What Would Happen If Anti-Aging Products Really Worked?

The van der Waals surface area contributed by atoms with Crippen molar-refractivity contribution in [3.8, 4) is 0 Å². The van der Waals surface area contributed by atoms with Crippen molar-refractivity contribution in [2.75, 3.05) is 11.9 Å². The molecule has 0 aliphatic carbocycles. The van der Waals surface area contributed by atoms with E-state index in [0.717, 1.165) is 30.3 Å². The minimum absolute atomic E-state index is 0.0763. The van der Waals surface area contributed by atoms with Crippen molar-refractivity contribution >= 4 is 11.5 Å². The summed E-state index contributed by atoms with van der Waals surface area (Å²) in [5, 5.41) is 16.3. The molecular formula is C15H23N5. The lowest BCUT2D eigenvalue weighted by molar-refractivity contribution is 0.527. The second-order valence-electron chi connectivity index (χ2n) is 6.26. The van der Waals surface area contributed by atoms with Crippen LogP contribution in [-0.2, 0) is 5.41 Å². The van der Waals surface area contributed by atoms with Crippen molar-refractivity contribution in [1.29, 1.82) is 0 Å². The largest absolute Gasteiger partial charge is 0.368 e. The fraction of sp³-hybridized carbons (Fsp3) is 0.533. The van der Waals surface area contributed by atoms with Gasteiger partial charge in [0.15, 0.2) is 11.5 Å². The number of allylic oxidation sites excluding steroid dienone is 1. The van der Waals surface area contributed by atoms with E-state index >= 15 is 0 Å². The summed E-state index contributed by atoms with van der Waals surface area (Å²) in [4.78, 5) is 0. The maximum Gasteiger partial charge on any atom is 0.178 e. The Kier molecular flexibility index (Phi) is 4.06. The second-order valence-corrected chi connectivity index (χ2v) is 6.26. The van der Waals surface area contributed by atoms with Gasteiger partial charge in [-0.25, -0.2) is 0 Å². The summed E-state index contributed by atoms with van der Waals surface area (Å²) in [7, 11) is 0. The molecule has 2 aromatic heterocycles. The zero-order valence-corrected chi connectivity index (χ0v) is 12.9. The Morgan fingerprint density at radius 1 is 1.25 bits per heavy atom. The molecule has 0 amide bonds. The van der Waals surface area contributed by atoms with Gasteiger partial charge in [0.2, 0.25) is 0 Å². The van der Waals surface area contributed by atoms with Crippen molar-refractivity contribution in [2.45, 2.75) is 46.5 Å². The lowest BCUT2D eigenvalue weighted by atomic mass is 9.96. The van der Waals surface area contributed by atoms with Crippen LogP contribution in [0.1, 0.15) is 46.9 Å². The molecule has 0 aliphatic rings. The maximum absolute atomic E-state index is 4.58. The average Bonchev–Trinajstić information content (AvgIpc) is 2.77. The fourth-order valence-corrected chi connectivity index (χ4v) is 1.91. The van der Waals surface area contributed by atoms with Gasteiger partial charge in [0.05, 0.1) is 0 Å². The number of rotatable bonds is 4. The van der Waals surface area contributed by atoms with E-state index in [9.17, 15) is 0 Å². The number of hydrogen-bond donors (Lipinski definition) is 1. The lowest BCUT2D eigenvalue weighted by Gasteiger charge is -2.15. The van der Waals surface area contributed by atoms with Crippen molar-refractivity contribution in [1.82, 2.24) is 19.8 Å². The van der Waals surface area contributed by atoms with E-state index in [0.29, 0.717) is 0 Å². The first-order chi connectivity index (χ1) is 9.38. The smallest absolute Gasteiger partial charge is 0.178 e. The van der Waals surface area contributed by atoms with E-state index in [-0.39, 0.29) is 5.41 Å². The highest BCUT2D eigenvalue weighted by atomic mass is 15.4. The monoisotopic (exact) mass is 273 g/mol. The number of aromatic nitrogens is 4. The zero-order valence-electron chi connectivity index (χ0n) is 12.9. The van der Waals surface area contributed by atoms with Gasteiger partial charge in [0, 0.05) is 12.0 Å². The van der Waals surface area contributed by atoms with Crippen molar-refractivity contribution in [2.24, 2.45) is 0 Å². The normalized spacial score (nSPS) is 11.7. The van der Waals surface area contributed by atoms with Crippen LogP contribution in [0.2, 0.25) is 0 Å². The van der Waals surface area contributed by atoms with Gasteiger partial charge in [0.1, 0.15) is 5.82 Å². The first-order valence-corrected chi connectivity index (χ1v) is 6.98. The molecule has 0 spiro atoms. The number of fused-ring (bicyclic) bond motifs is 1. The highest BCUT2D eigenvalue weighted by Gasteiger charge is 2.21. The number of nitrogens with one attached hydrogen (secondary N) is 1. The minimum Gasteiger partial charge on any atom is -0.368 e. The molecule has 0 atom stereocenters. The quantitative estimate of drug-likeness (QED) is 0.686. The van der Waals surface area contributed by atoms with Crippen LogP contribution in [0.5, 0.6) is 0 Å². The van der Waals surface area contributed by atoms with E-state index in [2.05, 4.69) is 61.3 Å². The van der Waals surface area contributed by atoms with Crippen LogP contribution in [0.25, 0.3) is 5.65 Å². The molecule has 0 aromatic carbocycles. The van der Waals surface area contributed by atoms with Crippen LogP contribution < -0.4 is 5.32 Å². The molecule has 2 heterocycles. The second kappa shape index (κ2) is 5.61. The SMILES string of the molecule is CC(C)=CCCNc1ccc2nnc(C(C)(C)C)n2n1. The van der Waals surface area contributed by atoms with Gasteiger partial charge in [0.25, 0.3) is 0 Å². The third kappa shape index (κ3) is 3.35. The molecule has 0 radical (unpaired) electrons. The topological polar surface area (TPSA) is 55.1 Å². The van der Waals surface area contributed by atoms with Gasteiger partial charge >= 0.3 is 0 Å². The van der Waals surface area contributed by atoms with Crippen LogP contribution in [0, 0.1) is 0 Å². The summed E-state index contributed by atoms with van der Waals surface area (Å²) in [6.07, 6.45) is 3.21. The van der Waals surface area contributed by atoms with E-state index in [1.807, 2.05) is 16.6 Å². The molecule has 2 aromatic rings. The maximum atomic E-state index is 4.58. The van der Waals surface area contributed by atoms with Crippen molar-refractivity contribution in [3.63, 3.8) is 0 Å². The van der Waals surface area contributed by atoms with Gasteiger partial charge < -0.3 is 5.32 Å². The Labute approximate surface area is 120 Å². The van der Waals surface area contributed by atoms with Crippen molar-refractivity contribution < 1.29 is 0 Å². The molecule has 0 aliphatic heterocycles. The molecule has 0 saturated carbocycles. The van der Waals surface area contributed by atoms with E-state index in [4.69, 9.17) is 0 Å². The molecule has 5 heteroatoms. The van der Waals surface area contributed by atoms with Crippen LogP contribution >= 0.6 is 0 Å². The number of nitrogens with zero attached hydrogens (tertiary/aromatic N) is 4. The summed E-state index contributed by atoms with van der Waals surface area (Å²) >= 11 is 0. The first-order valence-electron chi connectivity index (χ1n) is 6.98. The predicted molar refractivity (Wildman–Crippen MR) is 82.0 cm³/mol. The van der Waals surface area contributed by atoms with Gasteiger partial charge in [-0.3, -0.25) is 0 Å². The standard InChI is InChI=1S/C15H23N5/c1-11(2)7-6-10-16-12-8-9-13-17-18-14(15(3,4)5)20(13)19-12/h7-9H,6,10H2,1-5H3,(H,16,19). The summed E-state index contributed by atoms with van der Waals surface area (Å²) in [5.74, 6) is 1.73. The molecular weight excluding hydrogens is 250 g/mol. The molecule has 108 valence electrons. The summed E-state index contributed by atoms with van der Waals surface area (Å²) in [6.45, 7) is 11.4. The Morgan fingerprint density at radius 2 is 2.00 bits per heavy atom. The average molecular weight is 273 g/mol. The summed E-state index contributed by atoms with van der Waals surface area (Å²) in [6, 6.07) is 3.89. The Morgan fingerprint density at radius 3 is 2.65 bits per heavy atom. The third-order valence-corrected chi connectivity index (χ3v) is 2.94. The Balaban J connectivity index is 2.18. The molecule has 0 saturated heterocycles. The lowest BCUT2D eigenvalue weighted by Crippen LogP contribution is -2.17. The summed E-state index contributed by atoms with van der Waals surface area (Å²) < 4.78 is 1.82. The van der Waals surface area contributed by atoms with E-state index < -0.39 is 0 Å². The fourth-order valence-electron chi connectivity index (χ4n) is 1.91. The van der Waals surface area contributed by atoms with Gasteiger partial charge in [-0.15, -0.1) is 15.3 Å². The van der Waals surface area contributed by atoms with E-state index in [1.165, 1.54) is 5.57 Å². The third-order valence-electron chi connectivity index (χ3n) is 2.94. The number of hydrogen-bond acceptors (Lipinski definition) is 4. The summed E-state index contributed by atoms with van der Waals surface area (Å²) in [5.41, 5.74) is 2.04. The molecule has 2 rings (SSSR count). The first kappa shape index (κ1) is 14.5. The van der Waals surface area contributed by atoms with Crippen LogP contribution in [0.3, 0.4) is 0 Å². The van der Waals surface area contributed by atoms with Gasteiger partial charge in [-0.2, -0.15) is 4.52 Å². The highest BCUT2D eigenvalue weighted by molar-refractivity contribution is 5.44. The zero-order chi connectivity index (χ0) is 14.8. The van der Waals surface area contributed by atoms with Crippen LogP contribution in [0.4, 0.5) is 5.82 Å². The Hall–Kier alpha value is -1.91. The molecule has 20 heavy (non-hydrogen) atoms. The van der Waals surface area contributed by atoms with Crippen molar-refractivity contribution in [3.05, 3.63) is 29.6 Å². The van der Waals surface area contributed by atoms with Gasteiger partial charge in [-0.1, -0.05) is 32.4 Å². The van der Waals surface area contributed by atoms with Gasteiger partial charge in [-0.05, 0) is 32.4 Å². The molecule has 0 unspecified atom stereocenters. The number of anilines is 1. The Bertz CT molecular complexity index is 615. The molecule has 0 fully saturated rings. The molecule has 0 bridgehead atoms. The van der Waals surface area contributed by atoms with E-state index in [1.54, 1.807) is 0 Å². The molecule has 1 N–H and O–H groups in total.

As rational, educated women, we know in our heads that when it comes to the often outlandish promises skincare companies make, applying a so-called wrinkle cure will not actually erase lines from our face. As people bombarded with airbrushed images of perfect, supernaturally youthful skin and famous idols who fight each skin fold with a double dose of Botox, it’s safe to say that we’re warily interested in aging and the lack thereof. And when it comes to beauty products in general, is it really so crazy to ask for something that does what it promises? According to a Daily Mail report, we may be getting closer to true product efficacy and real, not just promised, miracles in a jar. By borrowing technology from genomics and the pharmaceutical industry, huge beauty companies like Proctor & Gamble and L’Oreal are spending big research and development dollars to help identify the genes that cause aging, and how they can slow the inevitable via topical lotions, creams, and serums. Olay’s Professional Pro-X line and Lancome’s Genifique are two new, high-tech additions that have raced to the front of the line, and while customers are reporting positive results, even the scientists involved in their development admit that it’s just the “tip of an iceberg.” We’re, ah, healthily skeptical. While similar technology has produced some amazing results, we’ll probably have to wait a while to see medical-grade wrinkle fighters that actually halt the aging process available to the masses on drugstore shelves. In fact, if they really are that strong, wouldn’t they be sold behind the counter? Until then, our cosmetics will remain just that, cosmetic. Still, the idea is seductive, and scary. Said a scientist interviewed, “We’re only just beginning to understand it. And, while I think it’s unlikely that we will ever be able to make a 60-year-old look like a 20-year-old, it’s possible that we’ll be able to keep a 20-year-old looking 20 for a lot longer than we can now.” And, of course, there’s the larger question: Is that a good thing or a bad thing? Daily Mail

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